The U.S. Supreme Court may have undercut the federal government’s ability to regulate carbon dioxide emissions, but a new bill from Reps. Alan Lowenthal and Nanette Barragán (D-CA) would restore its authority – for one industry.

The proposed Clean Shipping Act of 2022 is the first purpose-built legislation to target shipping’s greenhouse gas emissions in the United States, and it is modeled on the European Union’s Fit for 55 regulatory framework for shipping. If enacted as written, it would be among the few clear authorities the EPA could draw upon to regulate carbon emissions from any industry.  

“We no longer have the luxury of waiting to act,” Congressman Lowenthal said in a statement. “We must face the fact that we are at a tipping point in the climate crisis; we must move beyond fossil fuels, and that includes air, land and sea transportation sources.”

The bill would require the EPA to enforce new fuel carbon-intensity standards for all voyages, international and domestic, involving any “U.S. ports of call.” The greenhouse gas intensity reduction would ratchet quickly down: 20 percent less in 2027, 45 percent less in 2030, 80 percent less in 2035 and 100 percent less in 2040, matching Maersk’s ambitious zero-by-2040 objective.

The low-carbon fuel requirement would only apply to ships that spend 30 days a year or more on voyages to and from U.S. ports. This would cover the domestic Jones Act fleet, most of the U.S.-flag fleet and foreign-flag ships on liner routes. However, foreign-flag owners could avoid change by limiting a hull’s exposure to 29 days or less per year; a valid cargo operations port call in Canada, Mexico, the Bahamas or another nearby locality could keep the length of each “covered voyage” as short as possible. While this would not align with the spirit of the regulation, comparable itineraries have long been used in both the cargo and passenger-vessel sectors for low-cost cabotage compliance, among other purposes.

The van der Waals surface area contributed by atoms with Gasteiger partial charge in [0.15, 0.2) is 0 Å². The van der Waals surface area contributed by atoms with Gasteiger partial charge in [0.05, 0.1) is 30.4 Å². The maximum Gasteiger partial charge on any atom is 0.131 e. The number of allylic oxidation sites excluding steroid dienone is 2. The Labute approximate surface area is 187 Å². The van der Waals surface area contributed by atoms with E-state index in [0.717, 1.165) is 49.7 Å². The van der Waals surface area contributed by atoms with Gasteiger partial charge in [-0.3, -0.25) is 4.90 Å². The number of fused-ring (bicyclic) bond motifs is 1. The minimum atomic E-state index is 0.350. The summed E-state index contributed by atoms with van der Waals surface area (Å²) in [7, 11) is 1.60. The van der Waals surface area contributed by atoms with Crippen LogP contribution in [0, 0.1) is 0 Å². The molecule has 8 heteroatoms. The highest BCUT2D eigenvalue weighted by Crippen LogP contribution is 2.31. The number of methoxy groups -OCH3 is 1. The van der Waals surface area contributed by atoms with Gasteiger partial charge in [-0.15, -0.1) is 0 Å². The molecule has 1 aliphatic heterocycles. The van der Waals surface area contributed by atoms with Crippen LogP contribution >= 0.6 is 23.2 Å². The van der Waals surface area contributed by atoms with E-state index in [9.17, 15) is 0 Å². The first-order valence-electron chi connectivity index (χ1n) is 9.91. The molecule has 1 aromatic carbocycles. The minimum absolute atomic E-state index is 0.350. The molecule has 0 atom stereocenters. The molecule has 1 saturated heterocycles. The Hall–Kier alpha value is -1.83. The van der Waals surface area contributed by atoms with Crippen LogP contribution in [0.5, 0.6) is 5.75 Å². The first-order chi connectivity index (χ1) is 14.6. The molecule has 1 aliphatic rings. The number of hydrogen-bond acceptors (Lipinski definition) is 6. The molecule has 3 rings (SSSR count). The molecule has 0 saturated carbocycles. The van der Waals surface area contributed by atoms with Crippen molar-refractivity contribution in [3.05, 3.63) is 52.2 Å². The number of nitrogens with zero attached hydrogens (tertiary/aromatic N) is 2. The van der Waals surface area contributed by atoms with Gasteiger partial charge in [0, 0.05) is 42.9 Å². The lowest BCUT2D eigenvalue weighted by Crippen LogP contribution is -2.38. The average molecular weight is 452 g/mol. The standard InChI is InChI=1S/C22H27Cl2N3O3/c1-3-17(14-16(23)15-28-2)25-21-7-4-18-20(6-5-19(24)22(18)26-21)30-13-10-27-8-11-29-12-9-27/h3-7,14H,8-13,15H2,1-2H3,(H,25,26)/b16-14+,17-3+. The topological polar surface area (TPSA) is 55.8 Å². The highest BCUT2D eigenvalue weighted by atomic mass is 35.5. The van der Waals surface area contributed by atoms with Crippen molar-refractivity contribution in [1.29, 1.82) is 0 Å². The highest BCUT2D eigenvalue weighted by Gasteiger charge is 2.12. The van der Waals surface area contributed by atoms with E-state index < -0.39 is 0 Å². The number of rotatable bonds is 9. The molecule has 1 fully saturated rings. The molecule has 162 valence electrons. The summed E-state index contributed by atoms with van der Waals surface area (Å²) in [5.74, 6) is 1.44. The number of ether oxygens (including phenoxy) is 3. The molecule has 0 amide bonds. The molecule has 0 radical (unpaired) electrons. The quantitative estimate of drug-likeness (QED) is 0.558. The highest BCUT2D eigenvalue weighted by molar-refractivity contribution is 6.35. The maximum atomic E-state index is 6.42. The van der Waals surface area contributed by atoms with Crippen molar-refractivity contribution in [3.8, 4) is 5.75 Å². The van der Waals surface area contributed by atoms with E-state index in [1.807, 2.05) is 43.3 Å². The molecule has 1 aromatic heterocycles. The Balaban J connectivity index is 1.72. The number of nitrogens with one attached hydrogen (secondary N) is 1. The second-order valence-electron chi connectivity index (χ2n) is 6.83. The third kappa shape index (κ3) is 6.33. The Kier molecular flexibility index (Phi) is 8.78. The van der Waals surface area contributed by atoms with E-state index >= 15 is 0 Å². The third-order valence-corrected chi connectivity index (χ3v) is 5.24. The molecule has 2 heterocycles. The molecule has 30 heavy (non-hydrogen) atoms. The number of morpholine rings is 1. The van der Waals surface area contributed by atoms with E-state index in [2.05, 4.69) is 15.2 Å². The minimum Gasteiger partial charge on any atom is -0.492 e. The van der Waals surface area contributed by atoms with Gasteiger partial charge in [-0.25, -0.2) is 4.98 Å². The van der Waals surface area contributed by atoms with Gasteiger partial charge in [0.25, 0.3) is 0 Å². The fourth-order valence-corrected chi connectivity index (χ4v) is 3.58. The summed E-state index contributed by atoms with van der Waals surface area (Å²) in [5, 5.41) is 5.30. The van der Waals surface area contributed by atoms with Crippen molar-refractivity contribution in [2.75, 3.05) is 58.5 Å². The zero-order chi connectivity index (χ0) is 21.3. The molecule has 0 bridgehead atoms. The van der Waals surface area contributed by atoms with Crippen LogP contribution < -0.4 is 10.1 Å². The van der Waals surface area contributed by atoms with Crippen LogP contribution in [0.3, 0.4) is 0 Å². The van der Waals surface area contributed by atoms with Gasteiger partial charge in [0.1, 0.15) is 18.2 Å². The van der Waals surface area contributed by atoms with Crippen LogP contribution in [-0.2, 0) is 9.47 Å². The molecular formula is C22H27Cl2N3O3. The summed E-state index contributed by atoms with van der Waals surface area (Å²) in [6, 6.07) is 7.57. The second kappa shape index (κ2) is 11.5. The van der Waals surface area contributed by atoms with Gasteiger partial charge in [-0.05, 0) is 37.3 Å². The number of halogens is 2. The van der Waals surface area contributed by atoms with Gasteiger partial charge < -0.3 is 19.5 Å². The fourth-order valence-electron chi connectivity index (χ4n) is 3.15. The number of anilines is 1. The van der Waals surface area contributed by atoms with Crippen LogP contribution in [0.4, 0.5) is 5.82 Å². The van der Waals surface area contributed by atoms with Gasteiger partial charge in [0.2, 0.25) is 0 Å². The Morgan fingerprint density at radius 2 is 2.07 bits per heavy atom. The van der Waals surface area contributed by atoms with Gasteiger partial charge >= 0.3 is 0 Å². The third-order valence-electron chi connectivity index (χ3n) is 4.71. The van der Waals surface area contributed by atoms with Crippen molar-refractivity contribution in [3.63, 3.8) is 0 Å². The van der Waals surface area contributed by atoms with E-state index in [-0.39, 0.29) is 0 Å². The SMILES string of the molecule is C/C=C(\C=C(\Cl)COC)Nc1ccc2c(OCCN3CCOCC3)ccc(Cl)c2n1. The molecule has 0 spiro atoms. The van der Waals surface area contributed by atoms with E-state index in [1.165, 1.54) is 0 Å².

Vessels under 400 GT, like most tugs, towboats, and ATB pusher tugs, would not be regulated. This would allow towing operators to continue using fossil fuels, even for tows with five times the deadweight capacity of a coastal freighter. 

As they are not covered by the regulation, trucking operators, rail lines and air cargo companies – which compete with shipping and emit more per ton-mile – could continue to operate using fossil fuel.

The bill’s language would also add a new layer to U.S. maritime regulation by focusing on voyages to and from “U.S. ports of call,” rather than “points in the United States” (Jones Act) or “navigable waters of the United States” (federal jurisdiction). Whether rigs, offshore wind towers, anchorages or single-point moorings – all U.S. points, all frequented by large commercial vessels – would qualify as “ports” for the purpose of carbon-intensity regulation might be up for debate.  

Source: The Maritime Executive